Hate=accomplishment. Hate=fun. Since the sports gods are into irony, they taught me these lesson by making my first professional sportswriting experience in-depth coverage of one of the NBA's most hate-worthy teams, the 1980s Celtics. I couldn't have enjoyed anything more.

We pause here for a brief explanation of sportswriting ethics. All of us began as fans, and the favored teams of our youths remain so. You just put that part of your mind in a box at work. I covered the 1981 Celts comeback over the Sixers and the "beat LA" Sixers' win over the Celts in 1982. They were both great sports stories and I did my best with each one. My emotions, while stirred, were not released on-duty. It's not that hard to do, honest. Love of sport means more than love of a particular team, or should, anyway. I wouldn't have much use for a Pats fan who couldn't muster up a grudging respect for worthy hate-object Peyton Manning this week.

Covering those Celtics taught me two lessons. Fans care more about the teams they don't like than the ones they do. Great teams receive as much or more emotional boost from the disdain and fear they generate than from the love they get at home.

Perhaps these anecdotes will prove my point. During the 1982 Eastern Conference finals, I went to a dinner party in Philly at the home of two of my oldest and dearest friends.

"Tell me, Mike," one guest inquired. "Is Kevin McHale as big a jerk as he seems on the court?"

I innocently explained McHale was a swell guy whom I personally liked a great deal, and were he at the party, all the guests would feel the same. Hearing this, the guy's face twisted into a scowl.

"Thanks a lot for spoiling things," he said.

Fast forward to the 1985 Finals. This was the first played under the 2-3-2 format, so the Celtics had a long week of time on their hands at the LA Airport Marriott. In this prehistoric era, teams not only flew commerical, many took their families with them on this road trip.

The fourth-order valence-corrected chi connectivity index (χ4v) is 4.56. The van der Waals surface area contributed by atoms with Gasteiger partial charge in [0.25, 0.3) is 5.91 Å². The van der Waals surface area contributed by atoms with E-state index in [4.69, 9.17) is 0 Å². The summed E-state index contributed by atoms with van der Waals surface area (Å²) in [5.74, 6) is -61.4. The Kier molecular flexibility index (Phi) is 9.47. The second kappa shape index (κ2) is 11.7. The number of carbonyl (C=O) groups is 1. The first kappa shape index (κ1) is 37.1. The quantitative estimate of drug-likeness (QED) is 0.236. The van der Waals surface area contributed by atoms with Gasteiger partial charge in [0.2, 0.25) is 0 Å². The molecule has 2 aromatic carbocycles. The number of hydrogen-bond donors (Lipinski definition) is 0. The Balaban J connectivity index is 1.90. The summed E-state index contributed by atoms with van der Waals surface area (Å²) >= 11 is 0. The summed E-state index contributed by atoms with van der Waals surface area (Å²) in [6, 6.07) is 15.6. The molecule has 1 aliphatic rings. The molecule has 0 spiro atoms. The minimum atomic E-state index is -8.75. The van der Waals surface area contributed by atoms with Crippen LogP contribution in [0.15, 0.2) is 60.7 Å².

Small children and free time in southern California equals a trip to Disneyland. A group of Celtics' wives and kids, accompanied by (I remember for sure) assistant coach Chris Ford and (hazier here) several players took a post-practice off day trip to the Magic Kingdom.

The Celtics' party was recognized, which was not a good thing. Inside the costume of each adorable Disney character was a Laker fan-a vocal one. Goofy, Snow White, and Donald Duck would see a Celtic, come over, and announce, "hey Ford, you suck," "Magic's gonna kick your ass tomorrow" etc.

The children were freaked. Daddy dissed by Mickey! The wives followed suit. The Celtics themselves were delighted. What could be more hilarious proof of their athletic worth than abuse from Disney cartoon characters? The next night, Boston won Game Four, and I wished the Phoenix was a daily, as "Up Yours, Goofy." would've been a perfect lede.

The only Disney theme for the current Celts is "Bambi Meets Godzilla." In my opinion, as long as the energetic, dedicated but clueless team of Wyc Grousbeck and Danny Ainge remain in charge, that's not going to change no matter how they draft this summer.

As noted before, I have too much respect for our shared history to feel sorry for the Boston Celtics' franchise one little bit. But when I see what the franchise is now, I feel profound sorrow for the entire sport of professional basketball.